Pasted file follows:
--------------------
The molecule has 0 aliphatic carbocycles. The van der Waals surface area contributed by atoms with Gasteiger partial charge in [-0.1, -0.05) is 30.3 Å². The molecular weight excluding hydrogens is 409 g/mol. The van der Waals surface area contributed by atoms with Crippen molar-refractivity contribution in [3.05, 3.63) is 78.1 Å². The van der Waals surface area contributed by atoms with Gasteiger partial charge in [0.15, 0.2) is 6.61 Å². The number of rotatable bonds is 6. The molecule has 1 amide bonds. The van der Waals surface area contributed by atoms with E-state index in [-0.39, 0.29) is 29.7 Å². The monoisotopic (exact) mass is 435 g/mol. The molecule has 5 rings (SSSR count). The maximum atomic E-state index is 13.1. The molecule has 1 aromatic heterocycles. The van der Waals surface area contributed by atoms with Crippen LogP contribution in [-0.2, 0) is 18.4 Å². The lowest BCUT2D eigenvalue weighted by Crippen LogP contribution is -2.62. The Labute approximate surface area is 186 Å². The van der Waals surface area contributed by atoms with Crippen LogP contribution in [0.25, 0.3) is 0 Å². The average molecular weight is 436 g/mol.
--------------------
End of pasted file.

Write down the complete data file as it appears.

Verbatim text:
The molecule has 0 aliphatic carbocycles. The van der Waals surface area contributed by atoms with Gasteiger partial charge in [-0.1, -0.05) is 30.3 Å². The molecular weight excluding hydrogens is 409 g/mol. The van der Waals surface area contributed by atoms with Crippen molar-refractivity contribution in [3.05, 3.63) is 78.1 Å². The van der Waals surface area contributed by atoms with Gasteiger partial charge in [0.15, 0.2) is 6.61 Å². The number of rotatable bonds is 6. The molecule has 1 amide bonds. The van der Waals surface area contributed by atoms with E-state index in [-0.39, 0.29) is 29.7 Å². The monoisotopic (exact) mass is 435 g/mol. The molecule has 5 rings (SSSR count). The maximum atomic E-state index is 13.1. The molecule has 1 aromatic heterocycles. The van der Waals surface area contributed by atoms with Crippen LogP contribution in [-0.2, 0) is 18.4 Å². The lowest BCUT2D eigenvalue weighted by Crippen LogP contribution is -2.62. The Labute approximate surface area is 186 Å². The van der Waals surface area contributed by atoms with Crippen LogP contribution in [0.25, 0.3) is 0 Å². The average molecular weight is 436 g/mol.